San Diego County Optometric Society
The San Diego View
Inside this Issue:
- President’s Message
- Retina Corner
- Eye See
- CE Corner
- OCTA: Filling in New Pieces of the Glaucoma Puzzle
- Volunteer Corner
- SDCOS Announcements
Dr. Wendy Gross
After weeks of shutdown, the nation is beginning to slowly and cautiously re-emerge. Like the decisions to shut down and shelter in place, the plans to reopen have come state by state or region by region. California is now in Phase I of the White House’s “Opening Up America Again” plan, a three-phased approach based on the advice of public health experts.
The California Department of Public Health (CDPH) issued a statement on April 27, 2020 providing guidelines for resuming health care for non-emergent and non-COVID-19 health care. Their guidance is intended to set a plan for California, while understanding there may be circumstances that require different timelines for different locations or regions.
Based on these new guidelines, Doctors of Optometry in California are encouraged to gradually resume full scope of services when possible and safe to do so. Businesses are advised to continue to encourage telework, whenever possible, to protect patients and healthcare workers. The physical layout and flow of patient care may also change in order to maintain physical distancing in patient movement and waiting areas.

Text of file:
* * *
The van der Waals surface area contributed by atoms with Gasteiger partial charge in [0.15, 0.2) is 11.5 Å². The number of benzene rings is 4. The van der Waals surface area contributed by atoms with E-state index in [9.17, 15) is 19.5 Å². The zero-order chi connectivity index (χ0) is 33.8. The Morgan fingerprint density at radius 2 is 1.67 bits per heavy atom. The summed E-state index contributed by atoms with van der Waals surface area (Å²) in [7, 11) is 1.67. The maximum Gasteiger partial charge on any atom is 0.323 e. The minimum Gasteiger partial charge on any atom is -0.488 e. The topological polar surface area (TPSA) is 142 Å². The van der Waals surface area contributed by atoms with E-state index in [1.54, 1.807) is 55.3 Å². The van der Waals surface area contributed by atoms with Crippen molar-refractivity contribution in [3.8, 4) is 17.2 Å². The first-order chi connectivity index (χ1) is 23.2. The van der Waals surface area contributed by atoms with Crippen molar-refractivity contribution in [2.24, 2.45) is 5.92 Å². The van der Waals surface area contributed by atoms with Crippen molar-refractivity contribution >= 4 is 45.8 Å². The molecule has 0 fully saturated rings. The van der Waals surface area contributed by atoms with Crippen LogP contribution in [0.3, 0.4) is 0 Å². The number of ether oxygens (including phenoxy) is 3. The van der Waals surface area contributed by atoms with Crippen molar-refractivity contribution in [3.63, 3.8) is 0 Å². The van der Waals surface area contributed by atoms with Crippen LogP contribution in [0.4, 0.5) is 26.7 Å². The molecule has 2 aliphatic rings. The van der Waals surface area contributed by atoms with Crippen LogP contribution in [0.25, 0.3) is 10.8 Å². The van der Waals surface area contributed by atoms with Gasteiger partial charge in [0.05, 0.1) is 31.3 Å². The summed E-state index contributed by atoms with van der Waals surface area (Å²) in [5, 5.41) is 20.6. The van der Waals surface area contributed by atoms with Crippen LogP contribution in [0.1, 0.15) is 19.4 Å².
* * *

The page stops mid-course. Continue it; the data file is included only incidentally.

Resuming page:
Optometric services fall under the CDPH’s “Outpatient Visit Guidelines.” These guidelines prioritize scheduling for patients that cannot be treated by telehealth in the following order:
- Patients with acute illnesses
- Patients with chronic illness that have not been seen due to Stay-at-Home rules and need an in-person visit
- Preventative services, including vaccinations
- List of previously cancelled or postponed patients
- Other patients needing in-person visit to monitor status or assess illness, etc
Although San Diego County has not officially released guidance or a timeline of when the current restrictions will be lifted, optometrists are advised to use their judgment to determine when it is appropriate to provide non-urgent care. The use of telemedicine is still recommended, whenever possible.